671 posts

Ultimate Geek
+1 received by user: 10


  Reply # 191591 23-Jan-2009 15:40
Send private message

raytaylor: An isp in auckland would typically pay approx $350-400 per month, per megabit of upstream traffic.

A one megabit pipe would transfer 324gb a month. Cost price is 350/334= $1.08 per gb.
They also have to pay chorus $26.67 per month to provide the dsl link between you and them.

So a 10gb plan costs
(10x1.08)+26.67=$36.75

If they sold that to you for your proposed $31.90 then they are loosing almost $6

Now on top of that $31.90 they also have to provide customer support at ~$13-16 an hour per support rep so to have a minimum of 10 support staff on 24/7 thats $130 an hour. $93,000 a month.

Plus add on buildings, server hardware, stationary, marketing, network administration staff etc. The costs add up.

If we just took the retail of $49.95 less the data cost of $36.75 then we have $13.25 per customer left to pay the support staff, the building rental and still need to make some sort of profit from it too.


Your figures are flawed. You're assuming that each person uses exactly the amount of data cap their plan is allocated each month, which is absolutely not true.

3234 posts

Uber Geek
+1 received by user: 632

Trusted

  Reply # 191624 23-Jan-2009 17:00
Send private message

Screeb:
raytaylor: An isp in auckland would typically pay approx $350-400 per month, per megabit of upstream traffic.

A one megabit pipe would transfer 324gb a month. Cost price is 350/334= $1.08 per gb.
They also have to pay chorus $26.67 per month to provide the dsl link between you and them.

So a 10gb plan costs
(10x1.08)+26.67=$36.75

If they sold that to you for your proposed $31.90 then they are loosing almost $6

Now on top of that $31.90 they also have to provide customer support at ~$13-16 an hour per support rep so to have a minimum of 10 support staff on 24/7 thats $130 an hour. $93,000 a month.

Plus add on buildings, server hardware, stationary, marketing, network administration staff etc. The costs add up.

If we just took the retail of $49.95 less the data cost of $36.75 then we have $13.25 per customer left to pay the support staff, the building rental and still need to make some sort of profit from it too.


Your figures are flawed. You're assuming that each person uses exactly the amount of data cap their plan is allocated each month, which is absolutely not true.


Yes there is a bit of a flaw there so if an isp purchases more capacity then the price per gb rises. If they dont purchase enough capacity (assuming not everyone uses their caps) then the price per gb drops and it can be onsold to other users. I imagine most would be running their pipes at full capacity most of the time anyway to keep their upstream bandwidth cost down in which case the pricing above works out close to correct.




Ray Taylor
Taylor Broadband (rural hawkes bay)
www.ruralkiwi.com

There is no place like localhost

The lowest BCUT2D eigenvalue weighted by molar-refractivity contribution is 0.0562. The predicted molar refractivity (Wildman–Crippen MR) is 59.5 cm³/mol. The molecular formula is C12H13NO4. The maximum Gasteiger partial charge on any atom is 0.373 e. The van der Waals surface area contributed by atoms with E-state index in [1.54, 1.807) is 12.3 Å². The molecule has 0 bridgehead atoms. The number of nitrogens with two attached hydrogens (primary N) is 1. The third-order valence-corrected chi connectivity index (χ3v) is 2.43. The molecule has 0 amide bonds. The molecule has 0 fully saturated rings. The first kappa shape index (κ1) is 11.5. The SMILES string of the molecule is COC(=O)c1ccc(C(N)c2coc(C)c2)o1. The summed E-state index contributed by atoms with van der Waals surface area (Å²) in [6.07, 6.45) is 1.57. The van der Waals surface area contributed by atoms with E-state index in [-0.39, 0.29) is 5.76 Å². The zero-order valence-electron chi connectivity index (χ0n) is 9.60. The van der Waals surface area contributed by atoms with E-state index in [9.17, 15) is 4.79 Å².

For my general guide to extending your wireless network Click Here




6434 posts

Uber Geek
+1 received by user: 1571


  Reply # 191844 24-Jan-2009 19:04
Send private message

Screeb: Someone want to tell me then, why NZ broadband is so much more expensive than in the US, for instance? Why can't we have unlimited data, if, according to SCC, "medium to heavy broadband users pay an average of only US$3.50 a month to use the network" (Stuff link). So by that measure, NZ broadband should only be up to US$3.50 more expensive than US broadband for medium to heavy users (complete with unlimited data, or the data caps of US providers), and even less for light users. Why isn't that the case? I thought NZ was "isolated, therefore must pay more for international data". So much for that argument, huh!


you say "stuff link"  but then provide no link.  We have no idea what the context of that quote is.


the price of international bandwidth per Mbps is much higher for a NZ ISP than for a US/European ISP.

Plus there is the fact that US users will hardly use any international bandwidth at all relative to the amount NZ users use, since most of the content they access is through their domestoic network.  So a US heavy user might only use $3.50 of international bandwidth, ,  but  the price of that bandwidth to the ISP is much less, and he uses proportionally much less than an equivalent NZ user.


I suggets checking the commerce commission website, I'm pretty sure they have the formula which tells you approx how much of your monthly fee goes towards intenational bandwidth.  IIRc it's about 20%  (buit I haven't checked for a while)

671 posts

Ultimate Geek
+1 received by user: 10


  Reply # 191870 24-Jan-2009 21:18
Send private message

NonprayingMantis:
Screeb: Someone want to tell me then, why NZ broadband is so much more expensive than in the US, for instance? Why can't we have unlimited data, if, according to SCC, "medium to heavy broadband users pay an average of only US$3.50 a month to use the network" (Stuff link). So by that measure, NZ broadband should only be up to US$3.50 more expensive than US broadband for medium to heavy users (complete with unlimited data, or the data caps of US providers), and even less for light users. Why isn't that the case? I thought NZ was "isolated, therefore must pay more for international data". So much for that argument, huh!


you say "stuff link"  but then provide no link.  We have no idea what the context of that quote is.


the price of international bandwidth per Mbps is much higher for a NZ ISP than for a US/European ISP.

Plus there is the fact that US users will hardly use any international bandwidth at all relative to the amount NZ users use, since most of the content they access is through their domestoic network.  So a US heavy user might only use $3.50 of international bandwidth, ,  but  the price of that bandwidth to the ISP is much less, and he uses proportionally much less than an equivalent NZ user.


I suggets checking the commerce commission website, I'm pretty sure they have the formula which tells you approx how much of your monthly fee goes towards intenational bandwidth.  IIRc it's about 20%  (buit I haven't checked for a while)